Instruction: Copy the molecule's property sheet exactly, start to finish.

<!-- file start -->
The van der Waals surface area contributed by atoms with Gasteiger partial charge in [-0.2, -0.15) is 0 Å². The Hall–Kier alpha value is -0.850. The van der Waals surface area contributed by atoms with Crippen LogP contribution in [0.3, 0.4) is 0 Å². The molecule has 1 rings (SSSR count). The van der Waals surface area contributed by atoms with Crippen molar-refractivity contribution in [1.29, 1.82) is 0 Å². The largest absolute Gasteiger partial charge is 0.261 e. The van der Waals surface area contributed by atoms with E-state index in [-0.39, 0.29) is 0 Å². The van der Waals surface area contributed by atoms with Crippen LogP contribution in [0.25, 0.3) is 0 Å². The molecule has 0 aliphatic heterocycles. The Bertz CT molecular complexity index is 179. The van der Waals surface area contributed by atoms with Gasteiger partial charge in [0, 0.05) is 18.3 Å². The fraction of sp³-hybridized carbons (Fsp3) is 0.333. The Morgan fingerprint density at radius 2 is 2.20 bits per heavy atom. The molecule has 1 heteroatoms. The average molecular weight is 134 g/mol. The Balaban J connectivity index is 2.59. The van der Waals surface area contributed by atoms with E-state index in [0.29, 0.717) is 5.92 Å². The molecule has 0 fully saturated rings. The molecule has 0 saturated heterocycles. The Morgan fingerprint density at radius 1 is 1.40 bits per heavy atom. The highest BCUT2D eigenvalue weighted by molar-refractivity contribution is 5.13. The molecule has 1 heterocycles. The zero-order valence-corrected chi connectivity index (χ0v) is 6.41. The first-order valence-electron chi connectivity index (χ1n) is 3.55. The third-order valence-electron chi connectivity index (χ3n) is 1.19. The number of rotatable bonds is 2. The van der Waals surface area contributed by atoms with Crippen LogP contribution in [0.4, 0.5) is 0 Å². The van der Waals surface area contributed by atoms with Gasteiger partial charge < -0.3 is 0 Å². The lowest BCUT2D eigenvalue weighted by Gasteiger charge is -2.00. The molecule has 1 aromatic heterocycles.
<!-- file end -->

The van der Waals surface area contributed by atoms with Gasteiger partial charge in [-0.2, -0.15) is 0 Å². The Hall–Kier alpha value is -0.850. The van der Waals surface area contributed by atoms with Crippen LogP contribution in [0.3, 0.4) is 0 Å². The molecule has 1 rings (SSSR count). The van der Waals surface area contributed by atoms with Crippen molar-refractivity contribution in [1.29, 1.82) is 0 Å². The largest absolute Gasteiger partial charge is 0.261 e. The van der Waals surface area contributed by atoms with E-state index in [-0.39, 0.29) is 0 Å². The van der Waals surface area contributed by atoms with Crippen LogP contribution in [0.25, 0.3) is 0 Å². The molecule has 0 aliphatic heterocycles. The Bertz CT molecular complexity index is 179. The van der Waals surface area contributed by atoms with Gasteiger partial charge in [0, 0.05) is 18.3 Å². The fraction of sp³-hybridized carbons (Fsp3) is 0.333. The Morgan fingerprint density at radius 2 is 2.20 bits per heavy atom. The molecule has 1 heteroatoms. The average molecular weight is 134 g/mol. The Balaban J connectivity index is 2.59. The van der Waals surface area contributed by atoms with E-state index in [0.29, 0.717) is 5.92 Å². The molecule has 0 fully saturated rings. The molecule has 0 saturated heterocycles. The Morgan fingerprint density at radius 1 is 1.40 bits per heavy atom. The highest BCUT2D eigenvalue weighted by molar-refractivity contribution is 5.13. The molecule has 1 heterocycles. The zero-order valence-corrected chi connectivity index (χ0v) is 6.41. The first-order valence-electron chi connectivity index (χ1n) is 3.55. The third-order valence-electron chi connectivity index (χ3n) is 1.19. The number of rotatable bonds is 2. The van der Waals surface area contributed by atoms with Crippen LogP contribution in [0.4, 0.5) is 0 Å². The van der Waals surface area contributed by atoms with Gasteiger partial charge < -0.3 is 0 Å². The lowest BCUT2D eigenvalue weighted by Gasteiger charge is -2.00. The molecule has 1 aromatic heterocycles.